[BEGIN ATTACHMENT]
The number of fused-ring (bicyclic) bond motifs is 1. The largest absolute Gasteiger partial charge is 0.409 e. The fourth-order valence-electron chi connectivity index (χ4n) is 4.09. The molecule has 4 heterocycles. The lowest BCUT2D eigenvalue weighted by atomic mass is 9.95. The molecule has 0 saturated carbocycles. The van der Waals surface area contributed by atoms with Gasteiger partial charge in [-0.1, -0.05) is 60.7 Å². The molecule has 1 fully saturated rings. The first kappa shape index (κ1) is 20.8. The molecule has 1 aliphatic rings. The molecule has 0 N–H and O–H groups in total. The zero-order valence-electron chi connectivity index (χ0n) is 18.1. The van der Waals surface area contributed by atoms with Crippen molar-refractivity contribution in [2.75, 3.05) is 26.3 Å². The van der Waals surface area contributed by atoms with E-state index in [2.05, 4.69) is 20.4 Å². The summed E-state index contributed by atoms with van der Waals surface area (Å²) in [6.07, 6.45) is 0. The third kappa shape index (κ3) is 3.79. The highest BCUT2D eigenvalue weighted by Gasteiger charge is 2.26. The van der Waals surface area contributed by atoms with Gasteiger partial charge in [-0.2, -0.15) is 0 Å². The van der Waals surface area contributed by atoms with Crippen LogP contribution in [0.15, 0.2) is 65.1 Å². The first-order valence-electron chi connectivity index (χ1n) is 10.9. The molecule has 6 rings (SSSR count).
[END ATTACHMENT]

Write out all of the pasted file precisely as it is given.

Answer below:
The number of fused-ring (bicyclic) bond motifs is 1. The largest absolute Gasteiger partial charge is 0.409 e. The fourth-order valence-electron chi connectivity index (χ4n) is 4.09. The molecule has 4 heterocycles. The lowest BCUT2D eigenvalue weighted by atomic mass is 9.95. The molecule has 0 saturated carbocycles. The van der Waals surface area contributed by atoms with Gasteiger partial charge in [-0.1, -0.05) is 60.7 Å². The molecule has 1 fully saturated rings. The first kappa shape index (κ1) is 20.8. The molecule has 1 aliphatic rings. The molecule has 0 N–H and O–H groups in total. The zero-order valence-electron chi connectivity index (χ0n) is 18.1. The van der Waals surface area contributed by atoms with Crippen molar-refractivity contribution in [2.75, 3.05) is 26.3 Å². The van der Waals surface area contributed by atoms with E-state index in [2.05, 4.69) is 20.4 Å². The summed E-state index contributed by atoms with van der Waals surface area (Å²) in [6.07, 6.45) is 0. The third kappa shape index (κ3) is 3.79. The highest BCUT2D eigenvalue weighted by Gasteiger charge is 2.26. The van der Waals surface area contributed by atoms with Gasteiger partial charge in [-0.2, -0.15) is 0 Å². The van der Waals surface area contributed by atoms with Crippen LogP contribution in [0.15, 0.2) is 65.1 Å². The first-order valence-electron chi connectivity index (χ1n) is 10.9. The molecule has 6 rings (SSSR count).